Elizabeth Ecker | April 30, 2014
Senior living food service bears many similarities to what you might find in any other organized form of dining—or in some cases, exactly what you might find in a restaurant.
But there’s one distinct challenge found among senior living providers when it comes to planning and delivering meals to some of the clientele: food that can be enjoyed without the help of a fork, knife or in some cases, teeth.
For a proportion of the aging population who suffers from memory impairment or lack of cognitive function, eating without common utensils is a daily challenge. But gone are the days when highly processed or soft foods were the only options.
Enter: Grind dining.
Grind Dining is the brainchild of two former foodservice professionals, Sarah Gorham and Stone Morris who are both chefs and have served in hospitality management roles among other foodservice professions.
They were hired as culinary consultants by The Arbor Company to develop a dining program for their memory care residents that met their individual and nutritional needs as well as providing all residents a dignified and quality dining experience.
“We found that finger food was an underserved area,” says Gorham. “It was part of the strategic plan to provide more variety and balance for memory care.”
After an observation, the team, whose tagline is “Dining with Dignity,” found that by no fault of the staff or suppliers, residents were largely existing on finger foods like chicken finger, peanut butter and jelly and applesauce, and that the food often wasn’t able to be served hot.
“It was no fault of the kitchen staff,” says Morris. “They were just ill equipped and didn’t know what to do. We hoped there was an answer. There had to be something we could do.”
The concept was inspired by the memory of Morris’s great grandmother, known as “Bubbie,” who in her childhood had often prepared gefilte fish (“a.k.a. the ‘holy grail’ of Jewish Appetizers,” Morris says), a cooked, ground, and poached whitefish, for a Sabbath meal. The partners had the inspiration to grind cooked traditional food items to preserve taste, texture, and composition of the menu items for residents.
The team also leaned on research from the University of Alabama and Harvard University that found cooked and ground proteins were 24% more digestible than just cooked or raw proteins.They began adding carbohydrates and vegetables for complete meals that were nutritionally complete and didn’t require eating with a fork, knife or spoon or require chewing in order to consume. The anthropologists and scientists used Burmese Pythons for their research due to the fact that the pythons don’t have teeth.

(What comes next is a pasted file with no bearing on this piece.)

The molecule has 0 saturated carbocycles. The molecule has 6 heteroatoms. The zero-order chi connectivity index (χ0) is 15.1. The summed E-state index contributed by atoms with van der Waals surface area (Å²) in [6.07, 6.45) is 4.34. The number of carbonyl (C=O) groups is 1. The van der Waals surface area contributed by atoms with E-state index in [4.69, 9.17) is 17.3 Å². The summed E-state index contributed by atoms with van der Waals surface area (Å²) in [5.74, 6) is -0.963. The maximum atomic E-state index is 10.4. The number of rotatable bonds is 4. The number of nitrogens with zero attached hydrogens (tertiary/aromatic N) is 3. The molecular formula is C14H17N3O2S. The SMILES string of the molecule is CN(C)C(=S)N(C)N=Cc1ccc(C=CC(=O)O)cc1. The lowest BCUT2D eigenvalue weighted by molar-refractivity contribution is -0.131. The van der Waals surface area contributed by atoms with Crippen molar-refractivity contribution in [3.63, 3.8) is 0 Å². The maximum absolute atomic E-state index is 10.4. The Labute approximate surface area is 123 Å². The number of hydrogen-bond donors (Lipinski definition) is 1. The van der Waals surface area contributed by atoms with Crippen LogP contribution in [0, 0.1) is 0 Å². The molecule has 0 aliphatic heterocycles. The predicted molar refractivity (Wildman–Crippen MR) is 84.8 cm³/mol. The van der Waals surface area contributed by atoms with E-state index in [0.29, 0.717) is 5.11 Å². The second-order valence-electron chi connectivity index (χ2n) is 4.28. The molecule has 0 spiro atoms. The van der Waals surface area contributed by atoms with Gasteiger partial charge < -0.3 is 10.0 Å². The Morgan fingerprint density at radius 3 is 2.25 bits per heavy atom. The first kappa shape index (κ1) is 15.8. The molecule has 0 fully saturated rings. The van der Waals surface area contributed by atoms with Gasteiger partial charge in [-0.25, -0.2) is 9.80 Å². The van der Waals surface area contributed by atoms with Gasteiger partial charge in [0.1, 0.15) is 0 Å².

The Grind Dining concept includes a training component where the Grind team works with a community’s dining services team to analyze and rearrange the menu and come up with new takes on menu components.
The equipment, which usually requires little more than a food grinder, is usually already on site with the food costs already built in. The team then develops menu extensions for each meal service and provides menu direction such as portions, vegetable garnishes and photos of completed meals. The menu doesn’t change, but one menu item is converted a la Grind Dining’s method and technique.
“It’s usually not an easy finger food conversion,” Gorham says. “It might be brisket. Or spaghetti and meatballs. Once we develop those extensions, we put together a tool kit for the community to train.”
To get around the lack of utensils often demanded by memory care units, Grind Dining utilizes lollipop sticks, popsicle sticks and other disposable tools that can help a resident enjoy a meal without the traditional finger food experience.
The food might look different, but the presentation and taste are maintained. Sometimes aromatics are also used to incite the senses of memory care residents before eating.
The outcome from the Grind Dining pilot and implementation was several-fold. Resident family members reported that the residents expressed more enjoyment of their meals, a renewed sense of anticipation at mealtimes, and were more engaged and had responded favorably to the new menu offerings. Likewise, caregivers reported improved experience during meal times and residents needing a lot less help than they had previously.
Some communities have rolled out the program to other residents as well.
“Every community is different,” said Gorham. “Some said this was designed for memory care, but others found it to be so successful they rolled it out into their main dining rooms. It meets their dental needs and nutrition needs.”
Ultimately the program has worked best when it gains the buy-in of the entire community, regardless of need. Comparison plates have showed that the taste can be maintained even if the format has changed.
“It can be used as a point of distinction,” Gorham says. “Dining is an important consideration.”
Written by Elizabeth Ecker